City of Perryville planting 1,750 trees - KFVS12 News & Weather Cape Girardeau, Carbondale, Poplar Bluff

City of Perryville planting 1,750 trees

PERRYVILLE, MO (KFVS) -

The city of Perryville, Missouri is planting more than 1,750 trees.

On Tuesday, workers started to put the trees in the ground near the Waste Water Treatment Plant, all to prevent erosion.

The problem is erosion along the creek that runs alongside the treatment plant. The bank has already eroded away about 15 feet. That's where the trees come in, city officials say, they'll stop the problem before it gets worse.

“We are hoping to get them in and growing pretty quickly. We've got a lot of ground over here really starting to wash out,” City Worker Mike Comte said.

City leaders say once they're finished, the trees will help stop the creek from breaking away even more.

“When they're established, they'll have a pretty wide-spread root system which will hold the dirt in place. It's pretty similar to your yard and your house, if you don't have any grass holding the dirt down and you get a good rain, all your dirt will kind of wash off the top,” Water Plant Superintendent Jeremy Meyer said.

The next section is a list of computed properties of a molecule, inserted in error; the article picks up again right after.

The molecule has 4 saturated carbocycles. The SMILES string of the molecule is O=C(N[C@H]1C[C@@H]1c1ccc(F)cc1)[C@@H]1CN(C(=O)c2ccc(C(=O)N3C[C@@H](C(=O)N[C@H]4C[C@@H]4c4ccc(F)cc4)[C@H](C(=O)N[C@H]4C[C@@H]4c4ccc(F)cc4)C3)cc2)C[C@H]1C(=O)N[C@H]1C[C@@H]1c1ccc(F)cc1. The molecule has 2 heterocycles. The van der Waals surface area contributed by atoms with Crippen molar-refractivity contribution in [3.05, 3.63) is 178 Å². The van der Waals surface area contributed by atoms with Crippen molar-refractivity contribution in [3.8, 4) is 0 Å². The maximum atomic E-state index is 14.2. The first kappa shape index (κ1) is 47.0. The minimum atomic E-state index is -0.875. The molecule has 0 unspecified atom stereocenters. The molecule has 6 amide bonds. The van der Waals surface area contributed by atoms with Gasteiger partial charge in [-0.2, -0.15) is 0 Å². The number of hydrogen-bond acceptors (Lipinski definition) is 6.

Meyer said if they don't get a hold on the erosion now, it will stretch much further.

“It's taking dirt away from the field itself. Eventually, if you let it go on long enough, it'll take most of the field,” Meyer said.

Meyer said the Missouri Department of Conservation pays for 90 percent of the project and the city is responsible for the rest and upkeep.

“Try to take care of them, the mowing, the weed eating, we are going to try to do some spraying,” Comte said.

The variety of trees help ensure that at least some species will survive and thrive. Plus, they all serve different purposes.

“We also have the black walnut, looks more like a tree but these here grow so much quicker,” Comte said.

Meyer said not only are they stopping erosion, but also reforesting.

“They'll produce some oxygen so it's more than just erosion,” Meyer said.

One worker with the Missouri Department of Conservation said the practice of planting trees to stop erosion is fairly common. It's also cheaper than the other method of stopping it with rocks.

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